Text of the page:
The advantage of the method for fault location in electric power lines which is the subject of this invention is that it makes it possible to determine the fault point for a transmission or distribution system both with passive and active tap (taps). Due to the required input signals, the inventive location method can be applied in differential-current protection, which will increase the functionality of the protective relay. In this way, the protective relay, besides its main feature, i.e. indication whether the fault occurred in the given protection zone or outside it, will be able to exactly define the location of the fault.
In addition, the inventive method is resistant to pre-fault conditions defined by the direction and volume of flow of the pre-fault power.
The method according to the present invention is explained in an embodiment shown in the drawing, where
FIG. 1 shows a general diagram of the electric network for the implementation of the inventive method for a three-terminal electric power line, with indicated sections LA, LB and LC,
FIG. 2—an equivalent circuit diagram for the positive sequence component for the assumption that the fault occurred in line section LA,
FIG. 3—an equivalent circuit diagram of a transmission system for the negative sequence component for the assumption that the fault occurred in line section LA,
FIG. 4—an equivalent circuit diagram of a transmission system for the zero sequence component for the assumption that the fault occurred in line section LA,
FIG. 5—an equivalent circuit diagram for the positive sequence component for the assumption that the fault occurred in line section LB,
FIG. 6—an equivalent circuit diagram of a transmission system for the negative sequence component for the assumption that the fault occurred in line section LB,
FIG. 7—an equivalent circuit diagram of a transmission system for the zero sequence component for the assumption that the fault occurred in line section LB,
FIG. 8—an equivalent circuit diagram for the positive sequence component for the assumption that the fault occurred in line section LC,
FIG. 9—an equivalent circuit diagram of a transmission system for the negative sequence component for the assumption that the fault occurred in line section LC,
FIG. 10—an equivalent circuit diagram of a transmission system for the zero sequence component for the assumption that the fault occurred in line section LC, and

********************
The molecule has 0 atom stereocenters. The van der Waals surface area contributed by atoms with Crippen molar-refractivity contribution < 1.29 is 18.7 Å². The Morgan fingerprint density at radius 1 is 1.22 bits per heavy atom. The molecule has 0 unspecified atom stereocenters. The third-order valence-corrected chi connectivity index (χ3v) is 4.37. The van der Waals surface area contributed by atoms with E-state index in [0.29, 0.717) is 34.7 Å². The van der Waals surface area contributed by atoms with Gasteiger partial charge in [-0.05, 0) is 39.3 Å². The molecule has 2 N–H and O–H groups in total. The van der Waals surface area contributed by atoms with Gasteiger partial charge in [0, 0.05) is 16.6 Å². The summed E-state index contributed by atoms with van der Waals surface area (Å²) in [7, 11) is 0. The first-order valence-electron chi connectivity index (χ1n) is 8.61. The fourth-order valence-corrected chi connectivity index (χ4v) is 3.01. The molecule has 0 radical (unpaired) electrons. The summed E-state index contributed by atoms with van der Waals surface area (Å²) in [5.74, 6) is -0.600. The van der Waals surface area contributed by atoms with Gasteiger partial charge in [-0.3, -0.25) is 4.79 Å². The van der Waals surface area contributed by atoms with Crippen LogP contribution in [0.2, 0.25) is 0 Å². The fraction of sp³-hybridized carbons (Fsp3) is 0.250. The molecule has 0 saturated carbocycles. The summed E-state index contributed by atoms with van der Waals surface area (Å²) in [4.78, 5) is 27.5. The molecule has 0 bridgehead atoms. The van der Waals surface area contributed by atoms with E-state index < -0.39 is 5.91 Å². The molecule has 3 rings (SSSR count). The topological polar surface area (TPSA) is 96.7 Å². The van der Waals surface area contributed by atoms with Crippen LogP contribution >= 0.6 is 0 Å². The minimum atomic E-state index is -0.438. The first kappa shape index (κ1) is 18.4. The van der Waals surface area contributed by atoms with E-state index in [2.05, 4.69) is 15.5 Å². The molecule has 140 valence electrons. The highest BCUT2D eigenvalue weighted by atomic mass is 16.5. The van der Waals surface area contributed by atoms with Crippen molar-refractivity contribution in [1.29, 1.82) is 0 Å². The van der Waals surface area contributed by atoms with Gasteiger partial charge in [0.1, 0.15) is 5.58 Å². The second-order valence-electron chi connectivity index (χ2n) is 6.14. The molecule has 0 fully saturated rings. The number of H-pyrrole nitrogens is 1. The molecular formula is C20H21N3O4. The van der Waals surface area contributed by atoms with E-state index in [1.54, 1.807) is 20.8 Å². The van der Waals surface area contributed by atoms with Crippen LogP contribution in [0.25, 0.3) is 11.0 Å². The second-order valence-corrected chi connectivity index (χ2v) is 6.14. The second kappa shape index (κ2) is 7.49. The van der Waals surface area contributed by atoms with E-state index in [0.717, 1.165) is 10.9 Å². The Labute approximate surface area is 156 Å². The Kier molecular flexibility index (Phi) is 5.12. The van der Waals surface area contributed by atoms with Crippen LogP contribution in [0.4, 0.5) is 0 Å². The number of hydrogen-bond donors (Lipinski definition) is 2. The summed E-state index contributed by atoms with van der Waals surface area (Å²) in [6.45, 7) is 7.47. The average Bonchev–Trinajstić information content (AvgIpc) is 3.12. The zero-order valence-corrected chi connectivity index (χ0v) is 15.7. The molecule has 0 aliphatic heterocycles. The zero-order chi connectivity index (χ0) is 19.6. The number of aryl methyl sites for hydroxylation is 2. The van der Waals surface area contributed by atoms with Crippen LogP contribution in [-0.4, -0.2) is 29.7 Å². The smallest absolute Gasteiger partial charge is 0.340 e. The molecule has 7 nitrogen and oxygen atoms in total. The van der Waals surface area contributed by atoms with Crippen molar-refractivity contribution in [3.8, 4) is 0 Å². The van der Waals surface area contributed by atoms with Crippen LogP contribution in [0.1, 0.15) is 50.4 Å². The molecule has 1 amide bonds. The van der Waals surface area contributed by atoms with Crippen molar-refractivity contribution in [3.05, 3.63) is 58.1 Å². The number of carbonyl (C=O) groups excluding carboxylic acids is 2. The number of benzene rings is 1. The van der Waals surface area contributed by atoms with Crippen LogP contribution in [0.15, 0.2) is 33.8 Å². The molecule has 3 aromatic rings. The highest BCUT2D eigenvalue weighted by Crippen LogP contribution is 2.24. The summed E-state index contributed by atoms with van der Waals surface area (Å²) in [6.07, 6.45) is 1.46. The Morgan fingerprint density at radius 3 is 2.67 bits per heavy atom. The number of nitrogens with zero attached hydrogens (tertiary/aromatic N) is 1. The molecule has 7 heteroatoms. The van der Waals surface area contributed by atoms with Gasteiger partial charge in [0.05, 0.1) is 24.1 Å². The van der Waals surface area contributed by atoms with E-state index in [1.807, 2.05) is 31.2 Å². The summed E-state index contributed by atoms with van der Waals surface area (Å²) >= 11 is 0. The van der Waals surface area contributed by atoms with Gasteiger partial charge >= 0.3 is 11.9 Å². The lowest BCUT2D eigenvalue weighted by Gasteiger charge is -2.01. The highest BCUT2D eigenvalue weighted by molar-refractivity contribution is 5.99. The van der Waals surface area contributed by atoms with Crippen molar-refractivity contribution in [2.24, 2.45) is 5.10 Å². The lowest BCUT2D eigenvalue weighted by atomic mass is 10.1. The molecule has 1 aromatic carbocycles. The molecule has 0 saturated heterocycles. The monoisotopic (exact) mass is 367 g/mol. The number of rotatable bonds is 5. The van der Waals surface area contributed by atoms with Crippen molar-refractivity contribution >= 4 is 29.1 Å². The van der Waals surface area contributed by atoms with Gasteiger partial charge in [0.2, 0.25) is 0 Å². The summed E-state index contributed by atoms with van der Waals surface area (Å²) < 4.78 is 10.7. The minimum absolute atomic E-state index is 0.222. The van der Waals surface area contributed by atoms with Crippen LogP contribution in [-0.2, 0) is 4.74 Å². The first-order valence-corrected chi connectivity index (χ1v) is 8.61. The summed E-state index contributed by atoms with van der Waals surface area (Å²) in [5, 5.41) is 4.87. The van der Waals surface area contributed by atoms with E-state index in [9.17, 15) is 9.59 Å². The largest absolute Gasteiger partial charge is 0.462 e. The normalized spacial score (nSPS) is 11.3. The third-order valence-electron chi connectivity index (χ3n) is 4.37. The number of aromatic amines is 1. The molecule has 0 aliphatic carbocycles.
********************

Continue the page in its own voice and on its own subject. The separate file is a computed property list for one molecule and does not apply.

FIG. 11—an equivalent circuit diagram of a transmission system for the negative sequence component for the assumption that the fault occurred in line section LA for calculating the impedance of equivalent systems,
FIG. 12—an equivalent circuit diagram for the incremental positive sequence component for the assumption that the fault occurred in line section LA for calculating the impedance of equivalent systems,
FIG. 13—shows the network of actions performed when locating faults on the basis of the inventive method for a three-terminal electric power line,
FIG. 14—a general diagram of the transmission system for the implementation of the inventive method for a multi-terminal power line,
FIG. 15—an equivalent circuit diagram of a transmission system for symmetrical components assuming that the fault is located in the first section of a multi-terminal power line,
FIG. 16—an equivalent circuit diagram of a transmission system for symmetrical components for an assumption that the fault is located in the final section of a multi-terminal power line,
FIG. 17—a fragment of the equivalent circuit diagram of a transmission system for symmetrical components assuming that the fault is located in a section of a tapped line of a multi-terminal power line,
FIG. 18—a fragment of the equivalent circuit diagram of a transmission system for symmetrical components for the assumption that the fault is located in a section of a multi-terminal power line between two tap points,
FIG. 19 shows the network of actions performed when locating faults on the basis of the inventive method for a multi-terminal electric power line.
The transmission system shown in FIG. 1 consists of three electric power stations A, B and C. Station A is located at the beginning of the line, station B at the end of this line and station C after the line which in tap point T is branched out from the line between stations AB. Tap point T divides the transmission system into three sections LA, LB and LC. In station A there is a fault locator FL. Fault location is done using models of faults and fault loops for symmetrical components and different types of faults, by applying suitable share coefficients determining the relation between the symmetrical components of the total fault current when voltage drop across the fault resistance is estimated, defined as a_{F1}, a_{F2}, a_{F0 }and weight coefficients a_{1}, a_{2}, a_{0}, defining the share of individual components in the total model of the fault loop. Analysis of boundary conditions for different types of faults shows that there is a certain degree of freedom when determining the share coefficients determining the relation between the symmetrical components of the total fault current when voltage drop across the fault resistance is estimated. Their selection depends on the adopted preference of the use of individual sequence components depending on the type of the fault. In the presented example of the invention embodiment, in order to ensure high precision of the fault location, voltage drop across the fault resistance is estimated using: